The decision in Robbins rested upon the supposed authority of Kinney v. Columbia Savings & Loan Ass'n, 191 U.S. 78, 24 S. Ct. 30, 48 L. Ed. 103 (1903). However, Kinney did not go so far. It allowed amendment of mere technical defects in the allegations of a removal petition after a lapse of more than twenty days. The boundary adverted to by Kinney has been described in Southern Pacific Co. v. Stewart, 245 U.S. 359, at p. 363, 38 S. Ct. 130, at p. 131, 62 L. Ed. 345 (1917):
'Amendments have been permitted so as to make the allegations of the removal petition more accurate and certain when the amendment is intended to set forth in proper form the ground of removal already imperfectly stated. See Kinney v. Columbia Savings & Loan Assn., 191 U.S. 78 (24 Sup.Ct. 30, 48 L. Ed. 103), and the review of previous cases in this court contained in the opinion in that case.'
The entire subject has been exhaustively considered, and the authorities collected, in two recent cases, and we can add nothing to what was there so well said. F & L Drug Corp. v. American Central Insurance Co., 200 F.Supp. 718 (D.Conn.1961); Browne v. Hartford Fire Insurance Company, 168 F.Supp. 796 (N.D.Illinois, E.D.1959). What was stated in Browne, a fairly analogous case, is equally pertinent here. 168 F.Supp. at p. 800:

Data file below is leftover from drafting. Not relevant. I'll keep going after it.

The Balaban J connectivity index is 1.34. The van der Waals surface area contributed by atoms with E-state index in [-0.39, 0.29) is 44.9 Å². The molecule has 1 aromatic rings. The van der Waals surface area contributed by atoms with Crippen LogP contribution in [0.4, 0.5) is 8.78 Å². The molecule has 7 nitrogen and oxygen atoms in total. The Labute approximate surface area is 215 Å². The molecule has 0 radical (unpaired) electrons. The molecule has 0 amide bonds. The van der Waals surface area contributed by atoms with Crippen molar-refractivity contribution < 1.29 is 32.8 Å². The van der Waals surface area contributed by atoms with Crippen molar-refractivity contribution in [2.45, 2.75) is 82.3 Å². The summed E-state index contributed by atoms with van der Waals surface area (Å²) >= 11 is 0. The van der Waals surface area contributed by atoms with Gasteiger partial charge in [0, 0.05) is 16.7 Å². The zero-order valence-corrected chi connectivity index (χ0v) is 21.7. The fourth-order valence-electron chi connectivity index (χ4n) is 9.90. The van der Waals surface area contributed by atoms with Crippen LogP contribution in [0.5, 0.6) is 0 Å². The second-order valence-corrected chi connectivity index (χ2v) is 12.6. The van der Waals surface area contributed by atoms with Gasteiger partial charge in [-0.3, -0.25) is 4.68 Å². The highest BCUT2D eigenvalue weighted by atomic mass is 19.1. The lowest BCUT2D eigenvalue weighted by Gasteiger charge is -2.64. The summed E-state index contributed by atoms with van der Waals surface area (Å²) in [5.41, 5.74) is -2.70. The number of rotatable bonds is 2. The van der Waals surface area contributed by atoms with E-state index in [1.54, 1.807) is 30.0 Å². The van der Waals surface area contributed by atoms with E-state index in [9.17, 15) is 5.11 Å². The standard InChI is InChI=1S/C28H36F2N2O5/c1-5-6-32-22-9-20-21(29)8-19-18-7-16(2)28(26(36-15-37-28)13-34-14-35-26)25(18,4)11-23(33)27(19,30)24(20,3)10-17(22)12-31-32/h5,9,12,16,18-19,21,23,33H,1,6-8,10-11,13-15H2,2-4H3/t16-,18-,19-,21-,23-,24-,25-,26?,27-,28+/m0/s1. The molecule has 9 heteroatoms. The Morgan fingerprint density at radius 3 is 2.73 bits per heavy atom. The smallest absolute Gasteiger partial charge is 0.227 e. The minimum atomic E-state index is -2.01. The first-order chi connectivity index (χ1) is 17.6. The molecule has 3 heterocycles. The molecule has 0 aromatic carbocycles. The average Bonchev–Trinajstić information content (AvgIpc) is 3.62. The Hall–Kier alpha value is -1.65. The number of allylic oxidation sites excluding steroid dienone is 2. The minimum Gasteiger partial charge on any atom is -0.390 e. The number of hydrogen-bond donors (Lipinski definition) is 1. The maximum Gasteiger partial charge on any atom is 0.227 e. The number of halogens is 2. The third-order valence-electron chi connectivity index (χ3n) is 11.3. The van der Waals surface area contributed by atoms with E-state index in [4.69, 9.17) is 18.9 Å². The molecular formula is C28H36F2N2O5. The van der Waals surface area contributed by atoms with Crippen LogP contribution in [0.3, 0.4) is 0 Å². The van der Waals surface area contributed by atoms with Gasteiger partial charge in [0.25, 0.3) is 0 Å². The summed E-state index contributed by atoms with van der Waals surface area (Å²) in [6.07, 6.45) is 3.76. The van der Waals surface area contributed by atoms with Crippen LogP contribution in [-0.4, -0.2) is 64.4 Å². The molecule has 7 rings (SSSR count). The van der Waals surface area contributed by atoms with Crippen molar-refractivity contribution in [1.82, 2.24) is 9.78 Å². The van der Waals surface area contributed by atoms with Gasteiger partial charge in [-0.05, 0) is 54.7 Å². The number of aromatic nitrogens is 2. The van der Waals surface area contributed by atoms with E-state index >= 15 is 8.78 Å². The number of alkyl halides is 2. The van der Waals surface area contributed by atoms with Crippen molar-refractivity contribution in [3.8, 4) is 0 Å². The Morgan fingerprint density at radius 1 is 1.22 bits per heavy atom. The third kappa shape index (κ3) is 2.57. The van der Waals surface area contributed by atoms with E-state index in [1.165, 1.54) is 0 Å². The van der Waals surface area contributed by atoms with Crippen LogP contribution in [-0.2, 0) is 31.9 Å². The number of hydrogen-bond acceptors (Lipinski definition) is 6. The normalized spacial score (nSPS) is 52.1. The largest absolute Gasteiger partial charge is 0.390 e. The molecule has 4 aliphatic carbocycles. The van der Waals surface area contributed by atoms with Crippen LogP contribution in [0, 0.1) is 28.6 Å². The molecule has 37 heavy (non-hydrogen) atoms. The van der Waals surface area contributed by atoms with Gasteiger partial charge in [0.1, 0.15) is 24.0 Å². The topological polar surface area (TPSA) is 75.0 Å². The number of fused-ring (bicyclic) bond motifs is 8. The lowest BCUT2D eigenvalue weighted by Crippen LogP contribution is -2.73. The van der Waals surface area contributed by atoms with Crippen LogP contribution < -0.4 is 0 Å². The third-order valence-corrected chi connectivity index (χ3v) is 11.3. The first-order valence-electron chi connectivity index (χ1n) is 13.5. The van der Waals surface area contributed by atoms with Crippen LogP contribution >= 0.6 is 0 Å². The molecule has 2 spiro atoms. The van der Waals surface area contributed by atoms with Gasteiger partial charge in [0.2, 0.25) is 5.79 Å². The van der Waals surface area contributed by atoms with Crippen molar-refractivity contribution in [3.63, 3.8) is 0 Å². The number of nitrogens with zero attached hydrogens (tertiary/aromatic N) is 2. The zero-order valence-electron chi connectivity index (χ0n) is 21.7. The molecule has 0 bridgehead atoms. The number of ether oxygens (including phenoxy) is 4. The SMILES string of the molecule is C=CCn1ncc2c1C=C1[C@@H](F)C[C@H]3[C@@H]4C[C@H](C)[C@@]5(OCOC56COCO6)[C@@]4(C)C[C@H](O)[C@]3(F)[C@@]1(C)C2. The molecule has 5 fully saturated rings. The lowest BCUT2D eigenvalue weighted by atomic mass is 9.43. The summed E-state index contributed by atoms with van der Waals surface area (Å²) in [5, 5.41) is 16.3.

'Title 28 U.S.C. § 1653 provides that 'defective allegations of jurisdiction may be amended, upon terms, in the trial or appellate courts.' This is not the instant case. There is no pleading of the required facts at all. This is not an attempt to cure a defect but to make an entirely new allegation. Amendments to petitions for removal after the statutory time has passed may be permitted only where the amendment is one to cure technical defects or to amplify the allegations of the petition. Thus, the amendment must do no more than set forth in proper form what has been previously imperfectly stated in the petition for removal. Kinney v. Columbia Savings and Loan Ass'n, 191 U.S. 78, 24 S. Ct. 30, 48 L. Ed. 103; Powers v. Chesapeake & O.R. Co., 169 U.S. 92, 18 S. Ct. 264, 42 L. Ed. 673; Frazier v. Hines, 4 Cir., 260 F. 874; Cline v. Belt, D.C., 43 F.Supp. 538.'
In our view we have no jurisdiction to entertain defendant's motion to amend the removal petition, or to do other than to remand the case. It follows that we are without power to consider defendant's motion to dismiss and plaintiff's motion to amend.
NOW, December 18th, 1962, it is ordered that plaintiff's motion to remand be, and it is, granted, and the action is remanded to the Court of Common Pleas of Bucks County, Pennsylvania.
© 1992-2004 VersusLaw Inc.